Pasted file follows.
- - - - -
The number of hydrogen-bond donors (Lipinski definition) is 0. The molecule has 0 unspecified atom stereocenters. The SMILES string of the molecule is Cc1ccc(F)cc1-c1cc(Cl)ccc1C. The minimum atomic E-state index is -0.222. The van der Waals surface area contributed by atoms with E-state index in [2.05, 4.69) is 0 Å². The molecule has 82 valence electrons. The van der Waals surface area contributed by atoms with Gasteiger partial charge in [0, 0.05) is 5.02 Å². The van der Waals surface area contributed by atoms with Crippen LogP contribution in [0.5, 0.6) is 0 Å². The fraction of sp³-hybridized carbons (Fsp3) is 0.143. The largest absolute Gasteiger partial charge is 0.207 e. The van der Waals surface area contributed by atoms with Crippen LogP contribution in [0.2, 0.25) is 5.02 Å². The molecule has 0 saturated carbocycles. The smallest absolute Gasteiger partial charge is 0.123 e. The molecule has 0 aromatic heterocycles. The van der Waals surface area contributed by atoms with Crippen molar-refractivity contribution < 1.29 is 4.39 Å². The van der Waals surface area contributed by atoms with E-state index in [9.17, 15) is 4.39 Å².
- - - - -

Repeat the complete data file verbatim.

The number of hydrogen-bond donors (Lipinski definition) is 0. The molecule has 0 unspecified atom stereocenters. The SMILES string of the molecule is Cc1ccc(F)cc1-c1cc(Cl)ccc1C. The minimum atomic E-state index is -0.222. The van der Waals surface area contributed by atoms with E-state index in [2.05, 4.69) is 0 Å². The molecule has 82 valence electrons. The van der Waals surface area contributed by atoms with Gasteiger partial charge in [0, 0.05) is 5.02 Å². The van der Waals surface area contributed by atoms with Crippen LogP contribution in [0.5, 0.6) is 0 Å². The fraction of sp³-hybridized carbons (Fsp3) is 0.143. The largest absolute Gasteiger partial charge is 0.207 e. The van der Waals surface area contributed by atoms with Crippen LogP contribution in [0.2, 0.25) is 5.02 Å². The molecule has 0 saturated carbocycles. The smallest absolute Gasteiger partial charge is 0.123 e. The molecule has 0 aromatic heterocycles. The van der Waals surface area contributed by atoms with Crippen molar-refractivity contribution < 1.29 is 4.39 Å². The van der Waals surface area contributed by atoms with E-state index in [9.17, 15) is 4.39 Å².